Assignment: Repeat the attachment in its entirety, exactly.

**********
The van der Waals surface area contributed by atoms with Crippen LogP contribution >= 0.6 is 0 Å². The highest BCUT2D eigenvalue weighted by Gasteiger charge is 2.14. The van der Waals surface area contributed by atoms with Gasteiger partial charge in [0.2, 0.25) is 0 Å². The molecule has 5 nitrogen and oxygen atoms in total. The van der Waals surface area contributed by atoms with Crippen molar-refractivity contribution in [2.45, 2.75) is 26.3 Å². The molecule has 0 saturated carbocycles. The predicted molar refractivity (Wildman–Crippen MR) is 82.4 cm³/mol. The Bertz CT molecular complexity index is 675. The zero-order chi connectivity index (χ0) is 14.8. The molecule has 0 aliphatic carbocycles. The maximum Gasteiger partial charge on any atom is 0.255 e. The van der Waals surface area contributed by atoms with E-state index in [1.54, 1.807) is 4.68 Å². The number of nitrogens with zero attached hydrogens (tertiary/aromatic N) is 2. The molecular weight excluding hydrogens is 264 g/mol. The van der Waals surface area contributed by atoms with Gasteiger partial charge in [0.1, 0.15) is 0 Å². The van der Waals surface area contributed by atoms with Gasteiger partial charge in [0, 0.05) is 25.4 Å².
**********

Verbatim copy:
The van der Waals surface area contributed by atoms with Crippen LogP contribution >= 0.6 is 0 Å². The highest BCUT2D eigenvalue weighted by Gasteiger charge is 2.14. The van der Waals surface area contributed by atoms with Gasteiger partial charge in [0.2, 0.25) is 0 Å². The molecule has 5 nitrogen and oxygen atoms in total. The van der Waals surface area contributed by atoms with Crippen molar-refractivity contribution in [2.45, 2.75) is 26.3 Å². The molecule has 0 saturated carbocycles. The predicted molar refractivity (Wildman–Crippen MR) is 82.4 cm³/mol. The Bertz CT molecular complexity index is 675. The zero-order chi connectivity index (χ0) is 14.8. The molecule has 0 aliphatic carbocycles. The maximum Gasteiger partial charge on any atom is 0.255 e. The van der Waals surface area contributed by atoms with E-state index in [1.54, 1.807) is 4.68 Å². The number of nitrogens with zero attached hydrogens (tertiary/aromatic N) is 2. The molecular weight excluding hydrogens is 264 g/mol. The van der Waals surface area contributed by atoms with Gasteiger partial charge in [0.1, 0.15) is 0 Å². The van der Waals surface area contributed by atoms with Gasteiger partial charge in [0, 0.05) is 25.4 Å².